November 15th, 2016 by ANERA
In the impoverished refugee camps of Lebanon’s northern Akkar region, dental health care isn’t much more than a dream for young Syrians. A UNHCR survey found that Syrian refugee children are four times less likely to receive dental health care than the local Lebanese host community. In the harsh conditions of refugee camps, oral health tends to take a backseat to more primary concerns.
“Ideally, kids should get regular dental health check-ups,” said Abdo Sharrouf, a father of five who fled Syria two years ago. “But we can’t afford that with the poor conditions we’re living in.”
With funding from Direct Relief, ANERA has expanded its Pearl Beads oral health project to give even more refugees dental care. The program entails teeth screening and treatment for children in more than 10 locations in northern Lebanon. It will focus on kids living in tented settlements and will benefit over 300 children from ages 3 to 12.
Colorful Clowns Teach Kids How to Brush their Teeth
The Pearl Beads program also includes health awareness activities designed to entertain young refugees. One activity is an educational circus show with colorful clowns, props and even a full-blown circus tent.
Through their comedic performance, the clowns teach children how to practice proper dental hygiene and make nutritional food choices. The performances take place in eight different tented settlements, where they are sure to shine against the hardships of growing up in a refugee camp.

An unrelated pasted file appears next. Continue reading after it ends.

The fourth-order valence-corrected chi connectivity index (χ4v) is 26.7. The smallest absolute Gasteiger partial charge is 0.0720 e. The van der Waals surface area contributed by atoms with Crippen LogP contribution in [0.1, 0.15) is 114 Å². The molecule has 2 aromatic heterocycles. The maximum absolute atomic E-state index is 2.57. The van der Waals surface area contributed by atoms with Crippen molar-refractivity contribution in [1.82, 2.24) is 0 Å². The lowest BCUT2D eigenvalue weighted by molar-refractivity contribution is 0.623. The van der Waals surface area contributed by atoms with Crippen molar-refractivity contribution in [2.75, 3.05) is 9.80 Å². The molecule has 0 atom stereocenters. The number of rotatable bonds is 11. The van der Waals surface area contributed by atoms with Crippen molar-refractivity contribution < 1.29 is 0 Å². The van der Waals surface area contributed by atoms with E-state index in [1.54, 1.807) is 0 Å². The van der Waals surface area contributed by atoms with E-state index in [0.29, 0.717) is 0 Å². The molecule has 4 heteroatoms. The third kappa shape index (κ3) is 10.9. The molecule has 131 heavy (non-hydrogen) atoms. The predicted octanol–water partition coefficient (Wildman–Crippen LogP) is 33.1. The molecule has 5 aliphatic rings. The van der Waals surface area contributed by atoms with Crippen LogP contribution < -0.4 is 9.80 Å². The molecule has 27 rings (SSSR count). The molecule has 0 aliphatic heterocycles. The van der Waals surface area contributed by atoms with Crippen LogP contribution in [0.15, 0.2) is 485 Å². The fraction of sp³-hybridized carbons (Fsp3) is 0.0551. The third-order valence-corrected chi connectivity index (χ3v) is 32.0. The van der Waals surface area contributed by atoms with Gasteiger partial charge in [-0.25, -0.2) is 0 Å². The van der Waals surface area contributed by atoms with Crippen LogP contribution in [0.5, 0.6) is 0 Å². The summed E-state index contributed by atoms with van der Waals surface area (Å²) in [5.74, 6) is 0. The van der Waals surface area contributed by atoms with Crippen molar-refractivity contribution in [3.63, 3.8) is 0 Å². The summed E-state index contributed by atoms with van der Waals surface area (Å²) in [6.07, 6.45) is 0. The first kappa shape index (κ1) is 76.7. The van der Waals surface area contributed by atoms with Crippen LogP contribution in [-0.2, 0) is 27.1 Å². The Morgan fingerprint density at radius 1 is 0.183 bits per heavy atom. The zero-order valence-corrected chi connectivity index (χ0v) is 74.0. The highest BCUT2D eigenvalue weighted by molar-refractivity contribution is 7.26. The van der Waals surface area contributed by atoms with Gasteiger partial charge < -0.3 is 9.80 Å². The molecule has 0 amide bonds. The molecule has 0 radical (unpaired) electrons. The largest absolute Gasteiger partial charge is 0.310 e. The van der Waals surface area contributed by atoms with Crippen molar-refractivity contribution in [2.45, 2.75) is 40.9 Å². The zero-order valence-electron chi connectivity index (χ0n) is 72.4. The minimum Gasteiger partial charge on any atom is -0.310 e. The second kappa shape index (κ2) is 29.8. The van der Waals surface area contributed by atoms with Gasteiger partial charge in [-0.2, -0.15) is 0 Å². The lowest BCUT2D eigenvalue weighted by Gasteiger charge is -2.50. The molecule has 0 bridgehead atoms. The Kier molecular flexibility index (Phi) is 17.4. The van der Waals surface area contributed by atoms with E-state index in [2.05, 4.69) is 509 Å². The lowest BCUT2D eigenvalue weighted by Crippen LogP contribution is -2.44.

Giving Child Refugees Dental Care for the First Time
Eight-year-old Younes was spotted brushing his teeth as he returned to his tent after the show.
In a recent performance, children’s eyes sparkled with amusement as the three clowns emerged. The play told the story of three friends who face harsh conditions while living in a refugee camp. Their tent wobbles under strong winds and rain, and the small space makes it difficult to look after belongings. These are relatable circumstances for the Syrian refugee children of Lebanon. And within this familiar setting, the clowns demonstrate how to brush your teeth and pick healthy foods.
“I’m going to register my name for the upcoming screening,” said nine-year-old Aya, after watching the show in Rihaniye village. Abdo’s son, eight-year-old Younes, was spotted brushing his teeth as he returned to his tent after the show.
Hadi Deaibes, an actor that is experienced working with refugees, described the show as “specifically designed in a way to which refugee children can relate.” He added, “a circus show is a fun activity for children, and we are able to communicate and demonstrate positive health messages through a tailor-made performance.”